Category Archives: 2015 – 2016 academic year

Grayson Perry Inspirations


Image: Google: English Pen

I was fortunate enough to be able to get a ticket to see Grayson Perry’s recent talk at the Royal Geographical Society hosted by English Pen. The theme was his inspirations, largely in relation to books. I have followed Perry’s career and have read his books and have always felt inspired by his autobiographical and quirky approach to both his art and his study of human behaviour. He began the talk with a slide questioning how middle class we were as an audience and then talking about television and whether we own one, and that those who don’t LOVE to tell everyone about this. It is a sign of class. Perry had the audience in the palm of his hand throughout the evening as an actor read out carefully selected pieces from the books that has most inspired Perry’s work. These included a book of maps, Watching The English by Kate Fox, The Painted Word by T Wolfe, and Henry Darger’s Realms of the Unreal. Perry expressed that ‘pretentiousness is classless’ which I thought was an extremely thought provoking statement, and of course, quite true. He made the audience laugh by describing himself (in reference to the elements of contemporary art which he objected to) as having to become more comfortable to be part of that world and having to ‘unclench’. I thought this would be a brilliant phrase to share with my MA group as it describes well the feelings of many of us wanting to grow as artists whilst not being entirely happy with the state of the art world, and market, or notions of value and billionaire collectors.

Perry went on to talk about how psychotherapy has been the biggest influence in his work. He spoke about us all having to get to know our ‘dark side’ and that psychotherapy needs to be seen as a way of ‘cleaning up the tool shed’ whilst simultaneously leaving all the tools in place. His connections to psychotherapy and interest in outside art gave way to lots of ideas which became themes in his work, including making a Pope-mobile for his teddy Alan Measles. The construction of fantasy and persuasion, the fantasy world created with symbols and metaphors as part of his own experiences reminded me of a discussion I had with Angela Rogers at the start of the MA course when she was reassuring me that a more sophisticated way to tackle my sense of ‘appropriateness’ in my work, as an educator, was to allow things to be abstract or metaphorical. That I did not need to tell the whole story, or even part of it: that it could be entirely and selfishly my own and I alone could decide whether anything ever needed the context or symbolism shared.

Perry ended his talk, which was massively entertaining and presented in his typically articulate and irreverent style (whilst wearing a large blue satin padded nappy, bright orange tights, pink platform heels and the most fabulous makeup including stick on gems and glitter) with a moving piece of text about the abused child. The audience could not fail to be moved. Perry has become probably the most famous British potter of all time, and he has been in many ways a trailblazer in terms of how he presents himself, and the sharing of parts of his life and history through autobiographical pieces. His search for answers about how we operate and how we are indoctrinated to think and behave in certain ways is fascinating. His work, evidently an essential part of his being and his own reflections on, critique of, and exploration of what it is to be human at this time.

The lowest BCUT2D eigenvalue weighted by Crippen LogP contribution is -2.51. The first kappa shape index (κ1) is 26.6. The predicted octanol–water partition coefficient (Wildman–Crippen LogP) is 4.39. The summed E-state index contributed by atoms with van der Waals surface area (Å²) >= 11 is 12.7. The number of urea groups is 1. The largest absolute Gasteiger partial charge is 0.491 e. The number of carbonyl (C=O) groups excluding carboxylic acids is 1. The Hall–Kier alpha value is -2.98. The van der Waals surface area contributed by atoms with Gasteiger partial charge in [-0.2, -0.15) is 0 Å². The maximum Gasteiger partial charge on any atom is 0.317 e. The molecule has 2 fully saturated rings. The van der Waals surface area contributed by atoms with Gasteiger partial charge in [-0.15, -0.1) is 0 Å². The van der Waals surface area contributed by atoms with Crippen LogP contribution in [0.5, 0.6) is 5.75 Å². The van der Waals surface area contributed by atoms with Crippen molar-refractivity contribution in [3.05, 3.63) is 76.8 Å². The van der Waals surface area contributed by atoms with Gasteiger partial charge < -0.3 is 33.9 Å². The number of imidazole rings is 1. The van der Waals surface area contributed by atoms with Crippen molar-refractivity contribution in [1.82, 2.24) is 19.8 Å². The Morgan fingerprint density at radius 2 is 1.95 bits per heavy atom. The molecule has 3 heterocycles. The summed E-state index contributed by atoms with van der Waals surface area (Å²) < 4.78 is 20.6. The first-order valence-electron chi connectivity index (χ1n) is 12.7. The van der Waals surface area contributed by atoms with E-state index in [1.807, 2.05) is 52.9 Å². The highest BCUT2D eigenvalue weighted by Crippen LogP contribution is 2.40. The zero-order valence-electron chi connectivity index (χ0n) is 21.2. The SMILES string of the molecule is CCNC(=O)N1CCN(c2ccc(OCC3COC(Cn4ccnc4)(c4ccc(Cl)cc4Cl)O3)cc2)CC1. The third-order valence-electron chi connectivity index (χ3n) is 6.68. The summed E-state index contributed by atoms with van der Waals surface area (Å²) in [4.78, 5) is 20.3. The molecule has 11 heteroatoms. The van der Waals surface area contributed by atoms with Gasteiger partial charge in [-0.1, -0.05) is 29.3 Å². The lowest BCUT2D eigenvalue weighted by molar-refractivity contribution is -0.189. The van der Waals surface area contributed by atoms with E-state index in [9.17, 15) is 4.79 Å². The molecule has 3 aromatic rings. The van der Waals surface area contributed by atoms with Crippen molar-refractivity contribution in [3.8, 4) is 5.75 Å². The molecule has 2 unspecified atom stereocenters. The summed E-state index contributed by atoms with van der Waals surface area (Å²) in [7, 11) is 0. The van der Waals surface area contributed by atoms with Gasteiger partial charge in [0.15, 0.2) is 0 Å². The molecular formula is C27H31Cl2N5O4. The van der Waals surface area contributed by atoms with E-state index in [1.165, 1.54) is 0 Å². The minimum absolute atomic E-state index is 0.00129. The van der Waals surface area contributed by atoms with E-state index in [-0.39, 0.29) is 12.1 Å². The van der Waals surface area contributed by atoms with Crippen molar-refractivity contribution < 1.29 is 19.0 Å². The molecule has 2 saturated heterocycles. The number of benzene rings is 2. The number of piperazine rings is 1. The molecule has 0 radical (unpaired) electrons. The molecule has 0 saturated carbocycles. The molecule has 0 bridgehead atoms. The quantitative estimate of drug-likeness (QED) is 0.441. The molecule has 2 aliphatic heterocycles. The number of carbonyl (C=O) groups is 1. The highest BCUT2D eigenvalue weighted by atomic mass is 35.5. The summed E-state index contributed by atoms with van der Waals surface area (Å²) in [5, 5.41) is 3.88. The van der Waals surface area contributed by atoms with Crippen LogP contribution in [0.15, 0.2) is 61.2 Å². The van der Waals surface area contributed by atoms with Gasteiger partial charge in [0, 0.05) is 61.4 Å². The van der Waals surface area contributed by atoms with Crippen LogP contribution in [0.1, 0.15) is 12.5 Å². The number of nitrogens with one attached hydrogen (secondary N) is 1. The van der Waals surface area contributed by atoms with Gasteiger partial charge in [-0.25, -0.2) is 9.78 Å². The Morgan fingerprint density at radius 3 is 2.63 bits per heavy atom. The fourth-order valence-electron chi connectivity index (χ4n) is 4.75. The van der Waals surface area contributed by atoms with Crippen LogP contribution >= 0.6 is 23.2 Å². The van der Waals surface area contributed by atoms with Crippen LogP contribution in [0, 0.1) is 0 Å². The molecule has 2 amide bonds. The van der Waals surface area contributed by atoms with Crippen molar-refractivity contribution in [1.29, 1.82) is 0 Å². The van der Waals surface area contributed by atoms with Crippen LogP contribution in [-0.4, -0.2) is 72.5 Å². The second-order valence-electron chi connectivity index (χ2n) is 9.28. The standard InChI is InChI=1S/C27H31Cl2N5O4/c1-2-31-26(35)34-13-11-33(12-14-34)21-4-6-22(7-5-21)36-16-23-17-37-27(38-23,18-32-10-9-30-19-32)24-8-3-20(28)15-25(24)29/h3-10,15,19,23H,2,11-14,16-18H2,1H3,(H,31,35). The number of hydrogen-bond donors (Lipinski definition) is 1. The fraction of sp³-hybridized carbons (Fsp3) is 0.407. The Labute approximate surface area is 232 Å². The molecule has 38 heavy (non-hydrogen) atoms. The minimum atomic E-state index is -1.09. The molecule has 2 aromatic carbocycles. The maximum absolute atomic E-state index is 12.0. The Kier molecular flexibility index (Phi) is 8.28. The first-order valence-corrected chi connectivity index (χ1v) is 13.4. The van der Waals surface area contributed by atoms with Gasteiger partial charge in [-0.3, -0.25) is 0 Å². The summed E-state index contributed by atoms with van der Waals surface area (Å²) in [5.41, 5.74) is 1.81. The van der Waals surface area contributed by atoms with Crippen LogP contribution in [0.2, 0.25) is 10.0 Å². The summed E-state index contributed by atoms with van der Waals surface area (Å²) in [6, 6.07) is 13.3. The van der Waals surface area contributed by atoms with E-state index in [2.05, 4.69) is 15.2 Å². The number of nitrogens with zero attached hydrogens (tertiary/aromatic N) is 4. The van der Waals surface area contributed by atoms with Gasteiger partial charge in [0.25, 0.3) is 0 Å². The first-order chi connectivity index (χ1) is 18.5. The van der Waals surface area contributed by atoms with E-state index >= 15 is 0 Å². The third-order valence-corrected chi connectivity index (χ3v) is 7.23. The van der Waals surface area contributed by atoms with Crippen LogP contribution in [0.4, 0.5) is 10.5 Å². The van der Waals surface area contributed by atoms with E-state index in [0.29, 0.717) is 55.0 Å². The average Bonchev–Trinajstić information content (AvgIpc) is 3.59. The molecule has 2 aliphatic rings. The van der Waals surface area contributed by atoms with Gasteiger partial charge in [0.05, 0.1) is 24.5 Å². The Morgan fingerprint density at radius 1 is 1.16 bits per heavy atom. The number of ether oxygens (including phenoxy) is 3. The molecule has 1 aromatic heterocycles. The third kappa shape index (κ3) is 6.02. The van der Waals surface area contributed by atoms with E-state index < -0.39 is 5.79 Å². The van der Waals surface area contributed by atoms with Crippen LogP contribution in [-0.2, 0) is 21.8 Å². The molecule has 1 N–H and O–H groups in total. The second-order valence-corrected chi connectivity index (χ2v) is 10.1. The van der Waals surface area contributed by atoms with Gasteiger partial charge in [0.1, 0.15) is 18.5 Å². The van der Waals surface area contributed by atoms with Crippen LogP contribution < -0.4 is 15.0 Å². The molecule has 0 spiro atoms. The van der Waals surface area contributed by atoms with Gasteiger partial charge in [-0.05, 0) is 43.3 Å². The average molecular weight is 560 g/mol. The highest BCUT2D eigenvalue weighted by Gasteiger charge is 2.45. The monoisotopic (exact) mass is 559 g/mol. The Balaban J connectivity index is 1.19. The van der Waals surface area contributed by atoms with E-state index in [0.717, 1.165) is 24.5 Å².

Such a fascinating talk. And we had the best seats in the house (front row, middle, thanks to my friend who is shameless about ‘not being British’ when it comes to queues and letting everyone else go first. Good thing too, because I still apologise when the person behind me bumps into me!) These things did make us laugh when Perry spoke about being ‘very British’.


Levi van Veluw

Sometimes it is possible to omit an artist from research purely because they are someone so obvious you forget them entirely. As Levi van Veluw is a photographer I commonly refer to, I wonder why it has taken me so long to make the connection between his work and my own.

Levi van Veluw was born in the Dutch town of Hoevelaken in 1985 and studied at the ArtEZ Institute of the Arts in Arnhem.

Since graduating in 2007, Levi van Veluw has produced multi-disciplinary works that includes photographs, videos, sculptures, installations and drawings. This varied body of work has been showcased in many different locations across Europe and the United States, earning him a number of nominations and awards.